Command Line Arguments with Python's Argparse Module
Processing command-line arguments in ad-hoc python tools is one of those areas where I tend to just hack it together from scratch — simply because the effort of learning and understanding the relevant library packages not only seems to be more work than it is worth, but also and in particular more effort than “just doing it” by hand. I don’t want anything fancy, after all. I just want to get it done.
argparse module is certainly intimidating in this regard:
the official Python API reference documentation includes a pointer to
an equally official tutorial/howto document — clearly, nobody is
expected to understand the API from the reference alone. That does
not seem to bode well.
So it came as a considerable surprise to discover that
amazingly convenient. Here is how it works:
import argparse parser = argparse.ArgumentParser() parser.add_argument( 'val', help="text" ) # positional arg parser.add_argument( '-v', '--verbose', help="text" ) # optional arg args = parser.parse_args() print( args.val ) print( args.verbose )
That’s it. That’s shorter than any ad-hoc code I could come up with. And that’s not even mentioning any of the under-the-covers functionality that’s provided for free. (See below.)
argparse module makes a distinction between positional and
optional arguments. Positional arguments are generally required
and are not preceded by command-line flags. (Think of the file or
directory names passed to such Unix commands as
Positional command line arguments will be assigned in the order in
which they were defined using
Optional arguments are prefixed by one or two dashes. The
module considers arguments as positional or optional automatically,
based on the presence or absence of that prefix. Somewhat surprisingly,
positional and optional arguments can be freely intermingled on the
actual command line: it is not necessary for positional arguments to
always come last.
Much useful functionality can be accessed through keyword arguments
add_argument(). Here are some of the more useful ones:
help: Usage information for the argument.
type: Automatic type conversion (e.g.
type=int). The value must be a conversion function from string to the desired data type.
choices: An array of valid values (e.g.
default: A default value, if argument is missing (e.g.
True, the option is optional.
nargs: The number of arguments to consume. The arguments will be returned as a list. Its value is usually an integer, or
"+"to indicate 0 or 1, 0 or all, or at least 1 or all.
action: What to do with the argument. The default is
"store", meaning that the value is stored in the object returned by
parse_args(). Other possibilities include
"count", which returns the number of times the option has been given on the command line, and a few others (see below).
In addition to parsing the command-line arguments, the
also performs some input validation and constraint enforcement, as is
evident from the
required keywords. If input does not
meet the expected constraints, then
argparse automatically prints a
neatly formatted and rather verbose usage message to standard error.
In addition to the
help keyword, there are additional arguments that
can be used to customize the content and format of that message. The
--help) is provided by default and prints the usage
add_help=False to the
constructor to disable this behavior.)
The two keywords that may not be immediately clear are
nargs is set to an integer, then the corresponding
option will consume exactly that many parameters from the command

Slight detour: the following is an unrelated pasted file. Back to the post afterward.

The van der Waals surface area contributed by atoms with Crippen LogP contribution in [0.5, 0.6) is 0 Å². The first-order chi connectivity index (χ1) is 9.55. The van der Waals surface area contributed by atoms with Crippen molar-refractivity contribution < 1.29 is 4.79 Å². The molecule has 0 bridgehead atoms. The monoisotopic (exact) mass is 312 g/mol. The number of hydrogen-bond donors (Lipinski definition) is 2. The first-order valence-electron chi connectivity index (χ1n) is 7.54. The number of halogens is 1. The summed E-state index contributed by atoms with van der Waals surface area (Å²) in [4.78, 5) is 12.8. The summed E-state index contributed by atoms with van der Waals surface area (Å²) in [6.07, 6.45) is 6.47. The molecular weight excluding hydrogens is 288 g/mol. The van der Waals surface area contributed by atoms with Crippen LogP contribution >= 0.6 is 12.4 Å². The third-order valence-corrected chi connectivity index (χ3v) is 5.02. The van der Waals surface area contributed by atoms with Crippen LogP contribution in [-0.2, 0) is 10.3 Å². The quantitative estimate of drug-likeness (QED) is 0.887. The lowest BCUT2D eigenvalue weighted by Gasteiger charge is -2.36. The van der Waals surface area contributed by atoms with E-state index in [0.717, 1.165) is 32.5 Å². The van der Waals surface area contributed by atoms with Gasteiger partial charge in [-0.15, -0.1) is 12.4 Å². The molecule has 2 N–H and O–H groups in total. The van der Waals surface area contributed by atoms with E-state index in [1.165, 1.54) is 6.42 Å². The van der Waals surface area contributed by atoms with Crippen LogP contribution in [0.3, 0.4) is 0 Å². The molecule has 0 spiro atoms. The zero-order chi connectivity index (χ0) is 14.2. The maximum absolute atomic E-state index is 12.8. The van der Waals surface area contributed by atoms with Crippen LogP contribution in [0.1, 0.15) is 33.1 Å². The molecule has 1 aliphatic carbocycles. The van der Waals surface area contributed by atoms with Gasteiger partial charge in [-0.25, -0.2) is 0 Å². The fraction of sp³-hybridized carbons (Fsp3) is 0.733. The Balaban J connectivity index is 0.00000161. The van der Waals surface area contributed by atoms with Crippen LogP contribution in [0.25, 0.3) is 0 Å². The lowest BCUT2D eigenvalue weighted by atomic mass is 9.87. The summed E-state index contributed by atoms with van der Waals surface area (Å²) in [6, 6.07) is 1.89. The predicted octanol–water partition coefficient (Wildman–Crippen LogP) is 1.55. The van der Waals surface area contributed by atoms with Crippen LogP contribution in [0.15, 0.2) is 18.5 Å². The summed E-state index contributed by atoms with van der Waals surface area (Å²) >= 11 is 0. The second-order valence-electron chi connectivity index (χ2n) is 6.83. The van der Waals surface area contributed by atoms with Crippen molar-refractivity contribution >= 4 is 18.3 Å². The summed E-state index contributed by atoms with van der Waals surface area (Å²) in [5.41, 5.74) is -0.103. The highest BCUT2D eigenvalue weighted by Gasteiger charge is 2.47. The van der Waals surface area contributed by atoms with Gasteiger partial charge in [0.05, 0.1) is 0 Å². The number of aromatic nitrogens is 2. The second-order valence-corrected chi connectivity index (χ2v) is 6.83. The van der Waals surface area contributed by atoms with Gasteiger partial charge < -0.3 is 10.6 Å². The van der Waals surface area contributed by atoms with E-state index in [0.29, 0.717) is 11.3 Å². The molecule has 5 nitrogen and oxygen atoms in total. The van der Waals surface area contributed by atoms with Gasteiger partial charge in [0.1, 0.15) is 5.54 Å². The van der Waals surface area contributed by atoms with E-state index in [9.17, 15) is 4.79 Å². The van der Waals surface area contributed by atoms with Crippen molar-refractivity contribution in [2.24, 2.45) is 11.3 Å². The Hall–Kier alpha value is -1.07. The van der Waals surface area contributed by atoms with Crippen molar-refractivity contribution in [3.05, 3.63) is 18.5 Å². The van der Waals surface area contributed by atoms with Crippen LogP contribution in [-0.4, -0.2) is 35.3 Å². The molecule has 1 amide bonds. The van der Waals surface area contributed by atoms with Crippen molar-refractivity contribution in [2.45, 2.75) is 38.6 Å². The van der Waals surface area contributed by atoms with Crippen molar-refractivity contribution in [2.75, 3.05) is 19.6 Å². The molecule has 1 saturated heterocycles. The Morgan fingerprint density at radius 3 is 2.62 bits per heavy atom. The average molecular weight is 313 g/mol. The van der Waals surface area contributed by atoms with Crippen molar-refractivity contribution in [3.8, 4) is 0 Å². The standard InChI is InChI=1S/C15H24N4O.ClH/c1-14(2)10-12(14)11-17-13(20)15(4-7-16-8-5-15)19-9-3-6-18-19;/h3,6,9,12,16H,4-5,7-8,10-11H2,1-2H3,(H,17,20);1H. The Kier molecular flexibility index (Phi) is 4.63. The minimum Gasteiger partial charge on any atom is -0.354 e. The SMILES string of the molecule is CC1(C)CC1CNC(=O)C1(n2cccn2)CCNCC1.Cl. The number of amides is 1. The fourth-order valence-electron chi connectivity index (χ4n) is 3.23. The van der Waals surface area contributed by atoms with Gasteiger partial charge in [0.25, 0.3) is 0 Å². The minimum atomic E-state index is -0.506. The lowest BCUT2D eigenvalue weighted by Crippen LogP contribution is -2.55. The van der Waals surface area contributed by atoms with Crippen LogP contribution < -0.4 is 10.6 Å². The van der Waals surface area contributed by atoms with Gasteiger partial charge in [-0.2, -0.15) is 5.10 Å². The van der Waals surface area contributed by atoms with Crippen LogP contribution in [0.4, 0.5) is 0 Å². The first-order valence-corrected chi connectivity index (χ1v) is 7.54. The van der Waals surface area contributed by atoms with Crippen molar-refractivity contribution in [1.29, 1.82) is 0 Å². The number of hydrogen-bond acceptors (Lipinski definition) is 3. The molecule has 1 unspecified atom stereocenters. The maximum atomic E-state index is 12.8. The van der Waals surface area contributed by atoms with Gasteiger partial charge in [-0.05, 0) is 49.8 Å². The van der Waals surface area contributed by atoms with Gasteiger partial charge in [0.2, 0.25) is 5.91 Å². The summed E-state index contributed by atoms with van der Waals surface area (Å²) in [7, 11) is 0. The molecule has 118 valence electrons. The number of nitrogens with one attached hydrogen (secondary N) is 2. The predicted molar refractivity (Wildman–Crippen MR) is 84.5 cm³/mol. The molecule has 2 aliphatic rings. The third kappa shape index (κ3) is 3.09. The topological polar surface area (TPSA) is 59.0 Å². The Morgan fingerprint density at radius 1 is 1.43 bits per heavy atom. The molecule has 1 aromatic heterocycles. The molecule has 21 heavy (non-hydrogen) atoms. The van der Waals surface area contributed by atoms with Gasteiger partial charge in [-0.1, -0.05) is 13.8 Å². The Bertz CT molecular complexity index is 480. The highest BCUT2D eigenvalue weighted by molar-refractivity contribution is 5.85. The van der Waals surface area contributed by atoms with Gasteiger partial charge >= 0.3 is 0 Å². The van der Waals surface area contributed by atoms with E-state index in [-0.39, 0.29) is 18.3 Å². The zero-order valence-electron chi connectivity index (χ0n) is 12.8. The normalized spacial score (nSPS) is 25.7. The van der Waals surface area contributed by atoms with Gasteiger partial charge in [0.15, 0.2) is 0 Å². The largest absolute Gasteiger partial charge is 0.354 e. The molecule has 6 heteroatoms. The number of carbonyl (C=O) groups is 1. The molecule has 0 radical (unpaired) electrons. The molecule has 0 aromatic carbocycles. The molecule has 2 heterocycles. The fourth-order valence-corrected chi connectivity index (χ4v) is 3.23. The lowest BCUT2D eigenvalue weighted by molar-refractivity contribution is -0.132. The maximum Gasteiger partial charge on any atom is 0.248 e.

line, and will fail (printing a usage message) if either fewer or
more arguments are provided. The symbolic multiplier arguments are
available to deal with a variable number of arguments:
add_argument( 'files', nargs="+" ) expects at least one, but
possibly several arguments, and will store them, as a list, in
files attribute. (The module is fairly smart about edge
cases, such as an argument with
nargs="*" being followed
by another required positional argument and so on. Check the
reference documentation or experiment yourself.)
action keyword indicates what should be done with the
received command line argument. By default (
the value provided on the command line is simply stored as
attribute on the object returned by
action="count", which stores the number of
times the option was used in the command line: useful to set,
for example, verbosity levels through repeated use of a
The two actions
"store_false" are used to implement
command line switches, that is, command line arguments that don’t
take a value, but work simply by being present or absent. (Think of
rm -f.) The
"store" action expects an argument, and will fail
if none is provided. By contrast,
"store_true" will store the value
True if the option is present, and
False otherwise. As an
aside, the same effect could be achieved by using the
and checking whether the count is greater than zero. (Note that the
default value for
0. Use the
keyword to set the value to
0 in case the option is absent.)
That’s it. This should cover all situation in which I would have considered hacking up command line handling from scratch.
Of course there is more; the reference documentation has all the
details. With a basic idea of what
argparse is trying to achieve,
and how it goes about it, the reference page actually makes fairly
The main take-away, though, is this. For all the cases that one would consider implementing command line handling from scratch, the following lines of code (properly adapted) will do the trick:
import argparse parser = argparse.ArgumentParser() parser.add_argument( '-d', type=int ) parser.add_argument( '-f', '--force', action="store_true" ) parser.add_argument( '-v', '--verbose', action="count", default=0 ) parser.add_argument( 'things', nargs="*", help="help text" ) args = parser.parse_args() print( args.d, args.force, args.verbose, args.things )
That can’t be beat.